Anti-Money Laundering and OFAC Policy
Last updated: 10/02/17
Principal Financial Group® (Principal®) has established an anti-money laundering policy to assist with the detection of transactions that may involve money laundering, terrorist financing, comply with applicable economic sanctions or embargoes and to provide resources for reporting applicable situations to appropriate agencies, including FinCEN (the Financial Crimes Enforcement Network) and the Office of Financial Assets Control (“OFAC”), both divisions within the U.S. Department of Treasury.
This Policy is part of the company's Ethics and Compliance Program, established to assure the company satisfies all legal and regulatory requirements and maintains ethical business practices.
The Chief Compliance Officer monitors and supports company-wide compliance with the Policy and makes regular reports to senior management and to the Audit Committee of the Board of Directors of Principal Financial Group, Inc.
Anti-Money Laundering Program Requirements
Money laundering is a crime. It involves the movement of money from illegal sources or unlawful activities into legitimate businesses or activities.
The Compliance Directors and/or designated AML Compliance Officers of each member company, business unit and area are responsible for developing, implementing and maintaining an anti-money laundering program tailored to satisfy company-wide policies and the requirements of applicable laws and regulations to their business operations. Subject to conforming to industry specific regulations, such program will generally address the following items:
- Collecting and verifying appropriate identifying information about customers, beneficial owners, and control persons, and maintaining records of such information;
- Comparing the names of customers, beneficial owners, business associates and payees with the lists maintained by FinCEN and the Office of Foreign Assets Control (OFAC) (and any other similarly mandated lists) and reporting any matches or otherwise complying with legal requirements;
- Refusing to accept funds from, or to do business with, shell banks or customers whose funds, the company reasonably believes, are derived from criminal activity or from a sanctioned source;
- Training employees, agents and brokers to identify red flag activities and report them to their manager or as directed in their AML procedures;
- Designating an AML Compliance Officer who, in conjunction with applicable compliance personnel, will review red flag activities and determine appropriate measures to be taken, consistent with applicable law. Examples of measures would include refusing to open an account, severing relations with the customer or vendor, closing or freezing accounts and, when appropriate, filing a suspicious activity report (SAR) with FinCEN;
- Understanding the nature and purpose of the customer relationship and implementing appropriate risk-based procedures for conducting ongoing due diligence; and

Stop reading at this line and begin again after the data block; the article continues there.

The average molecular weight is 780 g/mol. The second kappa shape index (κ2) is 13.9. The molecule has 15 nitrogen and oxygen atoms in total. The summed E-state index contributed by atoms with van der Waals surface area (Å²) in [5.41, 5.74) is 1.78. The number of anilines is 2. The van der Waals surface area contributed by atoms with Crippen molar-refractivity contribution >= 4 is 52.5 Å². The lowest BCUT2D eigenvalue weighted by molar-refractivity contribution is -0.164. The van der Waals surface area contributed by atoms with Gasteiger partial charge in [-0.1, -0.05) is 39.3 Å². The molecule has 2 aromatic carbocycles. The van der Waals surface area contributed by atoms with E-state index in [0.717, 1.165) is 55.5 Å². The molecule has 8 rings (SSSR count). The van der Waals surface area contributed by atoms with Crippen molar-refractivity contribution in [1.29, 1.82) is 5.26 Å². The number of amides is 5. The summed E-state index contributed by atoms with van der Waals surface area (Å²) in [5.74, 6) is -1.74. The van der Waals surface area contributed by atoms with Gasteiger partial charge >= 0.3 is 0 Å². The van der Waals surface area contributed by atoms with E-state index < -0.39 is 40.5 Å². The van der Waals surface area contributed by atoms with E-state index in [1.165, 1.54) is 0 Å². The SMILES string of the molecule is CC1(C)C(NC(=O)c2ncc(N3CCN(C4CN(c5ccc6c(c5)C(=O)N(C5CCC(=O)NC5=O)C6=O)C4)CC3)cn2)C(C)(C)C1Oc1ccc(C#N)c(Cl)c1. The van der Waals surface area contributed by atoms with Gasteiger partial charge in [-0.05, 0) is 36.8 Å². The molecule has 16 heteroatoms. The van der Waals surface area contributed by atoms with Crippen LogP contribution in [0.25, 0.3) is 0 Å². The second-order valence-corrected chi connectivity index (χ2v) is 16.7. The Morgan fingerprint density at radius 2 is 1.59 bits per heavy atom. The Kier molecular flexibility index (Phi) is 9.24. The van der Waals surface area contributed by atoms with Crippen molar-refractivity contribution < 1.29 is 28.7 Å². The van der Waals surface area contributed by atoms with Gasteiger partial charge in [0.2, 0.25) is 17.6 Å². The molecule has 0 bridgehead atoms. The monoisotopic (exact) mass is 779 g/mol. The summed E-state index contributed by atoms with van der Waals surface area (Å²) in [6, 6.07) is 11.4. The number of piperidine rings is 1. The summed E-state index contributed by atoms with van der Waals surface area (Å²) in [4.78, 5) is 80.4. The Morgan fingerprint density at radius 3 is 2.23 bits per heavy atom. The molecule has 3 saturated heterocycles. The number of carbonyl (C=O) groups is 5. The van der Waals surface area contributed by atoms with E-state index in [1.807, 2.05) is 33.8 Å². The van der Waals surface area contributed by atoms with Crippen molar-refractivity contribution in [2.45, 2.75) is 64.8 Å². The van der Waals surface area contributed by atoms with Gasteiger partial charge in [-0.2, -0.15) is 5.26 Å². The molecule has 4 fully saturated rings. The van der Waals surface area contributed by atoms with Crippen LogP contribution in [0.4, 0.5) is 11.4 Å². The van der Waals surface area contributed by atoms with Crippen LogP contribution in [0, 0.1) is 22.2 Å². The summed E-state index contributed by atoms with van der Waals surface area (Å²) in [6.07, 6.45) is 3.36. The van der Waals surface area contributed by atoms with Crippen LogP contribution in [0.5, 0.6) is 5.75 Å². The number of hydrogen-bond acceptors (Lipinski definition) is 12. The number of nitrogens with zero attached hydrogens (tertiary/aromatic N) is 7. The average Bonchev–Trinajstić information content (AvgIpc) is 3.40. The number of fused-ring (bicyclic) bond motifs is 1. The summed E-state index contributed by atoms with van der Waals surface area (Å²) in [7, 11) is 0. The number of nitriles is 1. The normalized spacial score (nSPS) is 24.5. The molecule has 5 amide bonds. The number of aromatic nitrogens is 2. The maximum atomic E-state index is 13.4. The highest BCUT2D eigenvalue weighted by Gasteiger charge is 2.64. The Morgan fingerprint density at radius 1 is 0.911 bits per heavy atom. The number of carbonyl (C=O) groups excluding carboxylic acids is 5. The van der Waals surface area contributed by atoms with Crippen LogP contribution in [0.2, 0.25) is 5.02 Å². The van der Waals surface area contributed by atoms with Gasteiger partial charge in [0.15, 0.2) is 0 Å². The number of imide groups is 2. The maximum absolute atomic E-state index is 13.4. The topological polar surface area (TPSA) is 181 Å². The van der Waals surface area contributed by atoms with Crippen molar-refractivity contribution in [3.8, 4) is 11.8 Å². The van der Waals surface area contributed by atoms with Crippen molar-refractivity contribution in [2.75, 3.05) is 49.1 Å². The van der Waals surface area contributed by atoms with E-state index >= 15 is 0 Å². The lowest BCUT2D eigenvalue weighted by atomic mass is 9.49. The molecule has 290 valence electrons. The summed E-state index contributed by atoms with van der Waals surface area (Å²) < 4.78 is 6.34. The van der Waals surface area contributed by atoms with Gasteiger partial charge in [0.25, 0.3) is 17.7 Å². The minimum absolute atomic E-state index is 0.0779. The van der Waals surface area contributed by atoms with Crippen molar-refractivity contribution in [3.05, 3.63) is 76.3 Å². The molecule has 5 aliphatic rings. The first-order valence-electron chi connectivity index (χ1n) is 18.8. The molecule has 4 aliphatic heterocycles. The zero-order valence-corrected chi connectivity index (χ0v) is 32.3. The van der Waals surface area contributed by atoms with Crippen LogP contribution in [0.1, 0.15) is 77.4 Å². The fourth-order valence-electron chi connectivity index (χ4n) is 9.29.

- Conducting annual independent audits to evaluate the effectiveness of the Company's AML policies and procedures.
Reports of any suspicious transactions or other activity by employees, agents and brokers may be made to their manager or as directed in the applicable anti-money laundering procedures. Managers will coordinate suspicious transaction information with designated AML compliance contacts and, if in the U.S., the Corporate Ethics and Compliance team in the Law Department to determine appropriate action to be taken and file reports when applicable.
For Principal’s operations outside the U.S., managers coordinate suspicious transactions with their designated compliance contacts.
Office of Foreign Assets Control (OFAC) Policy
The Office of Foreign Assets Control ("OFAC") of the US Department of the Treasury administers and enforces economic and trade sanctions based on US foreign policy and national security goals against targeted foreign countries and regimes, terrorists, international narcotics traffickers, those engaged in activities related to the proliferation of weapons of mass destruction, and other threats to the national security, foreign policy or economy of the United States.
In connection with its administration of these sanctions programs, OFAC maintains and publishes regulations and lists of individuals and companies owned or controlled by, or acting for or on behalf of, sanctioned countries. It also lists individuals, groups, and entities, such as terrorists and narcotics traffickers designated under programs that are not country specific. Such individuals and companies are collectively called "Specially Designated Nationals" or "SDNs". Assets of SDN’s are blocked and U.S. persons are generally prohibited from dealing with them. Non SDN lists are also maintained by OFAC which list the names of individuals, groups, and entities impacted by sanction laws which may limit or restrict transactions. OFAC regulations must be complied with by all U.S. persons, including U.S. citizens regardless of where they are located in the world, all persons or entities within the United States, and all U.S. incorporated entities and their foreign branches. In the case of certain OFAC enforced sanctions, foreign subsidiaries and affiliates owned or controlled by U.S. companies may be required to comply.
In accordance with this Policy and to the extent required by the applicable requirements of the OFAC sanctions, the companies of Principal have a legal obligation to comply with the applicable OFAC regulations, and to file timely reports as may be required with OFAC. Principal has policies and procedures in place to prevent doing business with individuals, entities, or countries subject to sanction and embargoes as required by law. Compliance with this Policy and the OFAC enforced sanctions is essential to protect the company against criminal and civil penalties as well as to maintain the company’s reputation and trust of our customers.